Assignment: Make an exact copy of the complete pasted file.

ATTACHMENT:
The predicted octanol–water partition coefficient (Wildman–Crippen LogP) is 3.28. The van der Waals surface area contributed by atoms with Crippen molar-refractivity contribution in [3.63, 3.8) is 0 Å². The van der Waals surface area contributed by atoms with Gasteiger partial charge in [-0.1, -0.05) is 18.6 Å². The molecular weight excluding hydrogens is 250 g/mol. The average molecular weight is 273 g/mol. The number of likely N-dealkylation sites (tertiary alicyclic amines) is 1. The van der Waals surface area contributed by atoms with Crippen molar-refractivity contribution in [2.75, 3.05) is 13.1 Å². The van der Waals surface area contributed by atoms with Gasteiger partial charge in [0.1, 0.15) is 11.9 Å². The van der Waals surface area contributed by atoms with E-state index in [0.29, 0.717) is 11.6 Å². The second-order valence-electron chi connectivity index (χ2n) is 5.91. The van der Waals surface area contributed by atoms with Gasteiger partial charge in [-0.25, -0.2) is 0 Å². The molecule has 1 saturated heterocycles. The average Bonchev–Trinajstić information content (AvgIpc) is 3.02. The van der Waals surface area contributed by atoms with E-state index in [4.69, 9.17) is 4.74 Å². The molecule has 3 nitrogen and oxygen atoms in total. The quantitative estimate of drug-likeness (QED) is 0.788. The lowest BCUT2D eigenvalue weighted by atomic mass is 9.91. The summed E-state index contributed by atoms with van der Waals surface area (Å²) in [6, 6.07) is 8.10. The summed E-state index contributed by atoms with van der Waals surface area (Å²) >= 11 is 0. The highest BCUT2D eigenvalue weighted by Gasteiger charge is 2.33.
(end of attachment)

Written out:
The predicted octanol–water partition coefficient (Wildman–Crippen LogP) is 3.28. The van der Waals surface area contributed by atoms with Crippen molar-refractivity contribution in [3.63, 3.8) is 0 Å². The van der Waals surface area contributed by atoms with Gasteiger partial charge in [-0.1, -0.05) is 18.6 Å². The molecular weight excluding hydrogens is 250 g/mol. The average molecular weight is 273 g/mol. The number of likely N-dealkylation sites (tertiary alicyclic amines) is 1. The van der Waals surface area contributed by atoms with Crippen molar-refractivity contribution in [2.75, 3.05) is 13.1 Å². The van der Waals surface area contributed by atoms with Gasteiger partial charge in [0.1, 0.15) is 11.9 Å². The van der Waals surface area contributed by atoms with E-state index in [0.29, 0.717) is 11.6 Å². The second-order valence-electron chi connectivity index (χ2n) is 5.91. The van der Waals surface area contributed by atoms with Gasteiger partial charge in [-0.25, -0.2) is 0 Å². The molecule has 1 saturated heterocycles. The average Bonchev–Trinajstić information content (AvgIpc) is 3.02. The van der Waals surface area contributed by atoms with E-state index in [4.69, 9.17) is 4.74 Å². The molecule has 3 nitrogen and oxygen atoms in total. The quantitative estimate of drug-likeness (QED) is 0.788. The lowest BCUT2D eigenvalue weighted by atomic mass is 9.91. The summed E-state index contributed by atoms with van der Waals surface area (Å²) in [6, 6.07) is 8.10. The summed E-state index contributed by atoms with van der Waals surface area (Å²) >= 11 is 0. The highest BCUT2D eigenvalue weighted by Gasteiger charge is 2.33.